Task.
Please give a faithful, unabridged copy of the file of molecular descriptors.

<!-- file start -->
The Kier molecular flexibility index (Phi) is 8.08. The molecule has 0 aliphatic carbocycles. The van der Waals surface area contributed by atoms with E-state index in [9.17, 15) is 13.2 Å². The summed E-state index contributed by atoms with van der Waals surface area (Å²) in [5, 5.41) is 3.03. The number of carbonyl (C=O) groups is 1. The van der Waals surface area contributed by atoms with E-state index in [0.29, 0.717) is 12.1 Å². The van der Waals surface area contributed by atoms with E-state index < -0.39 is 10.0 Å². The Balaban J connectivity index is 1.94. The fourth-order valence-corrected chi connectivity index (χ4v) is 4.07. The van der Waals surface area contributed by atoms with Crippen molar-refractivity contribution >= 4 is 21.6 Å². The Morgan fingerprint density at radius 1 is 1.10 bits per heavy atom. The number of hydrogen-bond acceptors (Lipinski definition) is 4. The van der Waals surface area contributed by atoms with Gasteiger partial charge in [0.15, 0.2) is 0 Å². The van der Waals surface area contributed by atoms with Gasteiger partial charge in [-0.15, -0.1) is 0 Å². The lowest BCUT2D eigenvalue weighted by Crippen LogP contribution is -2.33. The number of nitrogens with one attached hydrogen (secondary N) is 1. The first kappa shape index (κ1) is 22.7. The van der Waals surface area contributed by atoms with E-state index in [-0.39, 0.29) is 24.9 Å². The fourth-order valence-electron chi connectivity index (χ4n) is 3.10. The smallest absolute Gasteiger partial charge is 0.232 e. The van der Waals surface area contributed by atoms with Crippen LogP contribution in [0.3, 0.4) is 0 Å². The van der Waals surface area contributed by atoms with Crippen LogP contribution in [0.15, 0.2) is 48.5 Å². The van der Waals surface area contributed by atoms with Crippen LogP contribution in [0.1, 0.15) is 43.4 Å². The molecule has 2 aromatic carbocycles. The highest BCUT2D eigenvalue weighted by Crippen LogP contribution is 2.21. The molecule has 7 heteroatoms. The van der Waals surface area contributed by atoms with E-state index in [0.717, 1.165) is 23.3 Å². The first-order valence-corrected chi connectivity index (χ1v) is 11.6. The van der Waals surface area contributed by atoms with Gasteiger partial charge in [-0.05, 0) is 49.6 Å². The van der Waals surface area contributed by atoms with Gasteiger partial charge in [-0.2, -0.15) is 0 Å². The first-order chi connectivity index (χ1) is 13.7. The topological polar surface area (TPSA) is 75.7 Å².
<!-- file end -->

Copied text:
The Kier molecular flexibility index (Phi) is 8.08. The molecule has 0 aliphatic carbocycles. The van der Waals surface area contributed by atoms with E-state index in [9.17, 15) is 13.2 Å². The summed E-state index contributed by atoms with van der Waals surface area (Å²) in [5, 5.41) is 3.03. The number of carbonyl (C=O) groups is 1. The van der Waals surface area contributed by atoms with E-state index in [0.29, 0.717) is 12.1 Å². The van der Waals surface area contributed by atoms with E-state index < -0.39 is 10.0 Å². The Balaban J connectivity index is 1.94. The fourth-order valence-corrected chi connectivity index (χ4v) is 4.07. The van der Waals surface area contributed by atoms with Crippen molar-refractivity contribution >= 4 is 21.6 Å². The Morgan fingerprint density at radius 1 is 1.10 bits per heavy atom. The number of hydrogen-bond acceptors (Lipinski definition) is 4. The van der Waals surface area contributed by atoms with Gasteiger partial charge in [0.15, 0.2) is 0 Å². The van der Waals surface area contributed by atoms with Gasteiger partial charge in [-0.15, -0.1) is 0 Å². The lowest BCUT2D eigenvalue weighted by Crippen LogP contribution is -2.33. The number of nitrogens with one attached hydrogen (secondary N) is 1. The first kappa shape index (κ1) is 22.7. The van der Waals surface area contributed by atoms with E-state index in [-0.39, 0.29) is 24.9 Å². The fourth-order valence-electron chi connectivity index (χ4n) is 3.10. The smallest absolute Gasteiger partial charge is 0.232 e. The van der Waals surface area contributed by atoms with Crippen LogP contribution in [0.3, 0.4) is 0 Å². The van der Waals surface area contributed by atoms with Crippen LogP contribution in [0.15, 0.2) is 48.5 Å². The van der Waals surface area contributed by atoms with Crippen LogP contribution in [0.1, 0.15) is 43.4 Å². The molecule has 2 aromatic carbocycles. The highest BCUT2D eigenvalue weighted by Crippen LogP contribution is 2.21. The molecule has 7 heteroatoms. The van der Waals surface area contributed by atoms with E-state index in [0.717, 1.165) is 23.3 Å². The first-order valence-corrected chi connectivity index (χ1v) is 11.6. The van der Waals surface area contributed by atoms with Gasteiger partial charge in [-0.05, 0) is 49.6 Å². The van der Waals surface area contributed by atoms with Gasteiger partial charge in [-0.2, -0.15) is 0 Å². The first-order chi connectivity index (χ1) is 13.7. The topological polar surface area (TPSA) is 75.7 Å².